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TAPS 151T: Great Books: Dramatic Traditions (COMPLIT 151B, COMPLIT 351B, TAPS 351)

The most influential and enduring texts in the dramatic canon from Sophocles to Shakepeare, Chekhov to Soyinka. Their historical and geopolitical contexts. Questions about the power dynamics involved in the formation of canons.
Terms: Spr | Units: 4 | UG Reqs: GER:DB-Hum, WAY-A-II | Grading: Letter or Credit/No Credit
Instructors: Menon, J. (PI)

TAPS 152D: Introduction to Dance in the African Diaspora (AFRICAAM 24, CSRE 24D, DANCE 24)

This course introduces students to dance as an important cultural force in the African Diaspora. From capoeira in Brazil to dance hall in Jamaica to hip hop in the United States and Ghana, we will analyze dance as a form of resistance to slavery, colonialism, and oppression; as an integral component of community formation; and as a practice that shapes racial, gendered, and national identity. We will explore these topics through readings, film viewings, and movement workshops (no previous dance experience required). Students will have the option to do a creative performance as part of their final project.
Terms: Win | Units: 4 | UG Reqs: WAY-A-II, WAY-ED | Grading: Letter or Credit/No Credit
Instructors: Das, J. (PI)

TAPS 157: World Drama and Performance (TAPS 357)

This course takes up a geographically expansive conversation by looking at modern and contemporary drama from nations including Ghana, Egypt, India, Argentina, among others. Considering influential texts from the Global South will also enable us to explore a range of themes and methodologies that are radically re-shaping the field of Performance Studies. We will examine the relationship between colonialism and globalization, empire and capital, cosmopolitanism and neoliberalism. Re-situating our perspective from the Global South and the non-western world, we will ¿provincialize Europe¿ and probe the limits of its universalizing discourses.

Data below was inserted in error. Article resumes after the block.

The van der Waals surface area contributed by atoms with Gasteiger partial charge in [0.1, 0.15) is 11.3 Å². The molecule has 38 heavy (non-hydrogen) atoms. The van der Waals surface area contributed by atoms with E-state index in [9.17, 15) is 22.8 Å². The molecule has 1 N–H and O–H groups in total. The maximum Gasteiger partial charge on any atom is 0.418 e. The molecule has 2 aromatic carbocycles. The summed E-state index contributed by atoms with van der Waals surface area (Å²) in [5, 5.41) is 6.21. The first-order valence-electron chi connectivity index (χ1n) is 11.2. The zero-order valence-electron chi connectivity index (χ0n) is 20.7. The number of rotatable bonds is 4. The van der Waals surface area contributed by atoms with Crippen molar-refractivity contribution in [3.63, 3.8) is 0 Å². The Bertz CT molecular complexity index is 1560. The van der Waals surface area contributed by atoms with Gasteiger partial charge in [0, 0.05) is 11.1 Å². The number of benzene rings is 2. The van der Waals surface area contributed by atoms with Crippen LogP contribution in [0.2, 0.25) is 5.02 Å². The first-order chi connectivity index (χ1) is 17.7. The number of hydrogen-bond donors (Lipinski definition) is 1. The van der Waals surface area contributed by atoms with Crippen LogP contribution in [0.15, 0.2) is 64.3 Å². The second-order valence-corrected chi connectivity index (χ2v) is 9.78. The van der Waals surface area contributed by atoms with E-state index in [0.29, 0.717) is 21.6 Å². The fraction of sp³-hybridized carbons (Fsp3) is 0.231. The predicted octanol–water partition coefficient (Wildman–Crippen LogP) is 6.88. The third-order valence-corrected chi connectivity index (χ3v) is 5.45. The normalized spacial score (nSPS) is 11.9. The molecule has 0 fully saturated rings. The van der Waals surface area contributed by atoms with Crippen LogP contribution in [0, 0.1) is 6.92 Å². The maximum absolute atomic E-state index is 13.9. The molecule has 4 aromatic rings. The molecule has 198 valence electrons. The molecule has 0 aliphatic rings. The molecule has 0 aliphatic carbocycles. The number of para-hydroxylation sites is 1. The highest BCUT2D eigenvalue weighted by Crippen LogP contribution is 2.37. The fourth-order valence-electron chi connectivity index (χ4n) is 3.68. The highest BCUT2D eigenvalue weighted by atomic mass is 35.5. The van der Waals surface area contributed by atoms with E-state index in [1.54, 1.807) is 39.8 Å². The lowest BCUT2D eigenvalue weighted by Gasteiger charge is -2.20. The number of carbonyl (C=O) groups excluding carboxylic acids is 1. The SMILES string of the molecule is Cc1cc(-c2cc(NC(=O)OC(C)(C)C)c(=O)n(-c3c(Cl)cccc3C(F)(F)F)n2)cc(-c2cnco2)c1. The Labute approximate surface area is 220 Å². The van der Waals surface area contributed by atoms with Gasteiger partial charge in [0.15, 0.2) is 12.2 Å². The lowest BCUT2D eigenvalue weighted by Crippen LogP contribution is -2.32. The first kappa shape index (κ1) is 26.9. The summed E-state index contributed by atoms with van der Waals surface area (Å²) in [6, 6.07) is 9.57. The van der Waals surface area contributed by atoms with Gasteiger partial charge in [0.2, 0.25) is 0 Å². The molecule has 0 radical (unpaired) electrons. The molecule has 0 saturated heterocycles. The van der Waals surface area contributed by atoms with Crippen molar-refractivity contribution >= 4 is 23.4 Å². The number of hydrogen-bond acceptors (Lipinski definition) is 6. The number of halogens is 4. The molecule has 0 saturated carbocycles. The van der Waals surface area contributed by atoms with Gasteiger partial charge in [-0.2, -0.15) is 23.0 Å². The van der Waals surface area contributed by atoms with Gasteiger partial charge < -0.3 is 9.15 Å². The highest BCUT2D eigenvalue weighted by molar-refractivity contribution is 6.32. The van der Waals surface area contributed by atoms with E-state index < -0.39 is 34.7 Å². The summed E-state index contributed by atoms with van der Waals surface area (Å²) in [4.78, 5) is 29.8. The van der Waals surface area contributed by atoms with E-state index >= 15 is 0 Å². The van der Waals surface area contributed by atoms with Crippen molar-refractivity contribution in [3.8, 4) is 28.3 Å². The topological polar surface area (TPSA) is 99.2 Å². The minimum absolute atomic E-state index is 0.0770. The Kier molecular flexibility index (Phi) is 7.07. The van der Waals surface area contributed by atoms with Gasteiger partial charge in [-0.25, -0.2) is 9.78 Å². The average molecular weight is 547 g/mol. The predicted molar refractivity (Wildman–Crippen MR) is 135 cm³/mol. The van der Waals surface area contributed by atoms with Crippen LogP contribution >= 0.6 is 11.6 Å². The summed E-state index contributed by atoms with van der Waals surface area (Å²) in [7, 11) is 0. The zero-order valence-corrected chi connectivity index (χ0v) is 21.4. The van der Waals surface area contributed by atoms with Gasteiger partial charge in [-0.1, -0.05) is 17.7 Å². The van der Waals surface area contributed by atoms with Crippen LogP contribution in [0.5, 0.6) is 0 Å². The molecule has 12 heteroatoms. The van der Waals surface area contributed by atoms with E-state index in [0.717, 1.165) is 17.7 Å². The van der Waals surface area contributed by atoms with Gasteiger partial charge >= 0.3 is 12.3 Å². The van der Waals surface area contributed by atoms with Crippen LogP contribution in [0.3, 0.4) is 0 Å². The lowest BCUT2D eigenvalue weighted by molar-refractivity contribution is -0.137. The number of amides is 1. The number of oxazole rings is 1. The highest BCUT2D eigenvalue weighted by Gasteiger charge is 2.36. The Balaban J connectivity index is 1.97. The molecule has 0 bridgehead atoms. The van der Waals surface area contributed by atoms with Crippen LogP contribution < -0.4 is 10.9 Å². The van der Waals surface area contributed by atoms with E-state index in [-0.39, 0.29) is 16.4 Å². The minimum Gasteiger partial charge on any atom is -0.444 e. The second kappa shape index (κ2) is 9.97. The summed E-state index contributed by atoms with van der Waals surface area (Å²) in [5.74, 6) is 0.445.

Terms: Aut, last offered Autumn 2014 | Units: 4 | UG Reqs: WAY-A-II, WAY-ED | Grading: Letter or Credit/No Credit

TAPS 159: Introduction to Game Studies

Games are not new; they are older than civilization. But in the past 50 years or so, we have seen an explosion of creativity in the development of new games, many of which, especially video games, complicate older understandings of what games are. This explosion of creativity has been matched by the increasing visibility and ubiquity of new games and ways of seeing games: as video games, televised professional sports, and even distributed urban events.n nGames are not a simple object of study. There are many ways to understand them: as social practices, as formal systems, as representative artwork, as modes of learning, and many more. We will start by considering games as a mode of performance, considering games in relation to theater and other forms of aesthetic performance. However, we will take a deeply interdisciplinary approach to the study of games, and will draw on perspectives from design, philosophy, education, and the emerging discipline of video game studies. We will also, of course, draw on a variety of games, both online and offline. As we bring in these perspectives, we will begin to consider games in at least two other fundamental ways: as designed experiences and as composed systems or artworks.nnThis course is less an attempt to provide a survey of the entire field of games. It is more an attempt to provide a basic toolbox for critically examining and analyzing games. These tools are potentially useful for anyone who interacts with games: whether as a consumer of entertainment, a critical analyst of play, a user of serious games, or a game designer.
Terms: not given this year | Units: 4 | UG Reqs: WAY-A-II | Grading: Letter or Credit/No Credit

TAPS 159G: The Theater of War: Art, Violence, and the Technologies of Death

We will read plays and study films dealing with war and the technologies of destruction, including Aeschylus' Persians, Sophocles' Philoctetes, Euripides' Trojan Women, Shakespeare's Macbeth, O'Casey's The Plough and the Stars and The Silver Tassie, Brecht's Galileo and Mother Courage, Kubrick's Paths of Glory and Dr. Strangelove, Bergman's Shame, Nichol's Catch-22, Wertmuller's Seven Beauties, Brenton's The Genius, Frayn's Copenhagen, Nottage's Ruined, among others.